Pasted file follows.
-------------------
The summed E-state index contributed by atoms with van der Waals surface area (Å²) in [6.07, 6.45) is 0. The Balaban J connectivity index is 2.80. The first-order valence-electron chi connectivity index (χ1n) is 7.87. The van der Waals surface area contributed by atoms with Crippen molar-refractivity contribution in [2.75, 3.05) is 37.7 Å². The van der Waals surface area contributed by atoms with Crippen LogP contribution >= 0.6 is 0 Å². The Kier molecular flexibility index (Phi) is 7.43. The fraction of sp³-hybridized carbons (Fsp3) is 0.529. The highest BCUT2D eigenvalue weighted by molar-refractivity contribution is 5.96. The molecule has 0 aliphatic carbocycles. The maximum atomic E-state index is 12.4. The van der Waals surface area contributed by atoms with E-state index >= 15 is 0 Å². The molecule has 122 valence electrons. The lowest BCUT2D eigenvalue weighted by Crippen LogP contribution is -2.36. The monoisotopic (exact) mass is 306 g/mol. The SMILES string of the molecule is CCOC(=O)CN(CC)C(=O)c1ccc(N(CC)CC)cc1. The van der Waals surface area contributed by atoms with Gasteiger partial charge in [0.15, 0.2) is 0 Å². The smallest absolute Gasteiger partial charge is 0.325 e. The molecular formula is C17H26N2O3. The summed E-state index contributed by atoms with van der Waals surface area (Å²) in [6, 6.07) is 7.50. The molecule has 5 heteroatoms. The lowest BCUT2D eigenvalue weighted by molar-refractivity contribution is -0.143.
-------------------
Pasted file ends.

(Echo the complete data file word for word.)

The summed E-state index contributed by atoms with van der Waals surface area (Å²) in [6.07, 6.45) is 0. The Balaban J connectivity index is 2.80. The first-order valence-electron chi connectivity index (χ1n) is 7.87. The van der Waals surface area contributed by atoms with Crippen molar-refractivity contribution in [2.75, 3.05) is 37.7 Å². The van der Waals surface area contributed by atoms with Crippen LogP contribution >= 0.6 is 0 Å². The Kier molecular flexibility index (Phi) is 7.43. The fraction of sp³-hybridized carbons (Fsp3) is 0.529. The highest BCUT2D eigenvalue weighted by molar-refractivity contribution is 5.96. The molecule has 0 aliphatic carbocycles. The maximum atomic E-state index is 12.4. The van der Waals surface area contributed by atoms with E-state index >= 15 is 0 Å². The molecule has 122 valence electrons. The lowest BCUT2D eigenvalue weighted by Crippen LogP contribution is -2.36. The monoisotopic (exact) mass is 306 g/mol. The SMILES string of the molecule is CCOC(=O)CN(CC)C(=O)c1ccc(N(CC)CC)cc1. The van der Waals surface area contributed by atoms with Gasteiger partial charge in [0.15, 0.2) is 0 Å². The smallest absolute Gasteiger partial charge is 0.325 e. The molecular formula is C17H26N2O3. The summed E-state index contributed by atoms with van der Waals surface area (Å²) in [6, 6.07) is 7.50. The molecule has 5 heteroatoms. The lowest BCUT2D eigenvalue weighted by molar-refractivity contribution is -0.143.